The supposed collapse of Roman civilization is still lamented more than 1,500 years later - and intertwined with this idea is the notion that a fledgling religion, Christianity, went from a persecuted fringe movement to an irresistible force that toppled the empire. The intolerant zeal of Christians, wrote Edward Gibbon, swept Rome's old gods away, and with them the structures that sustained Roman society. Not so, argues Douglas Boin. Such tales are simply untrue to history, and ignore the most important fact of all: Life in Rome never came to a dramatic stop. Instead, as Boin shows, a small minority movement rose to transform society - politically, religiously, and culturally - but it was a gradual process, one that happened in fits and starts over centuries.
Drawing upon a decade of recent studies in history and archaeology, and on his own research, Boin opens up a wholly new window onto a period we thought we knew. His work is the first to describe how Christians navigated the complex world of social identity in terms of passing and coming out. Many Christians lived in a dynamic middle ground. Their quiet success, as much as the clamor of martyrdom, was a powerful agent for change. With this insightful approach to the story of Christians in the Roman world, Douglas Boin rewrites, and rediscovers, the fascinating early history of a world faith.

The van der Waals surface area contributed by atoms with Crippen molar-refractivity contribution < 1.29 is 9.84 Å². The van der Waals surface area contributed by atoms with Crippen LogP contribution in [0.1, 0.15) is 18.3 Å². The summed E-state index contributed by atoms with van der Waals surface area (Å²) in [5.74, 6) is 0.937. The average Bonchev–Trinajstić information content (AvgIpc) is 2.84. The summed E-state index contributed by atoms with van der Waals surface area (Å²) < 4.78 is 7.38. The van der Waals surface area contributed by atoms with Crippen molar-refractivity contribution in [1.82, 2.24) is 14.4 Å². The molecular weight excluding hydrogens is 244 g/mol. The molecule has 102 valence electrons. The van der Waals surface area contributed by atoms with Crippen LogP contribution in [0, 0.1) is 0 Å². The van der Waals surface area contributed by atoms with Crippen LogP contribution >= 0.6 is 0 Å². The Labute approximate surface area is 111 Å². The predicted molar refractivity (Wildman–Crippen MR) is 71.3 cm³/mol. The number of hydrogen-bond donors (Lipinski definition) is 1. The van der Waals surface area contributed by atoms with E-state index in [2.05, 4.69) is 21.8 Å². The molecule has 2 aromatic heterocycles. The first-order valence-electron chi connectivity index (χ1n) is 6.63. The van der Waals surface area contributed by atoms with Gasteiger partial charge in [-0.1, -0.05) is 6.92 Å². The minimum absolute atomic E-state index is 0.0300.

Not quite what I was hoping for
I was really looking for more of a focus on the early Christians and learning about the gap between Christ's death and the 5th century when Christianity really took a strong hold on the Roman Empire (or what was left of it). There were many tangents about the jews and Romans that were good information, but seemed too long and not on topic. I know you need to see the situation from many angles, but it was just not as fulfilling as I hoped it would be.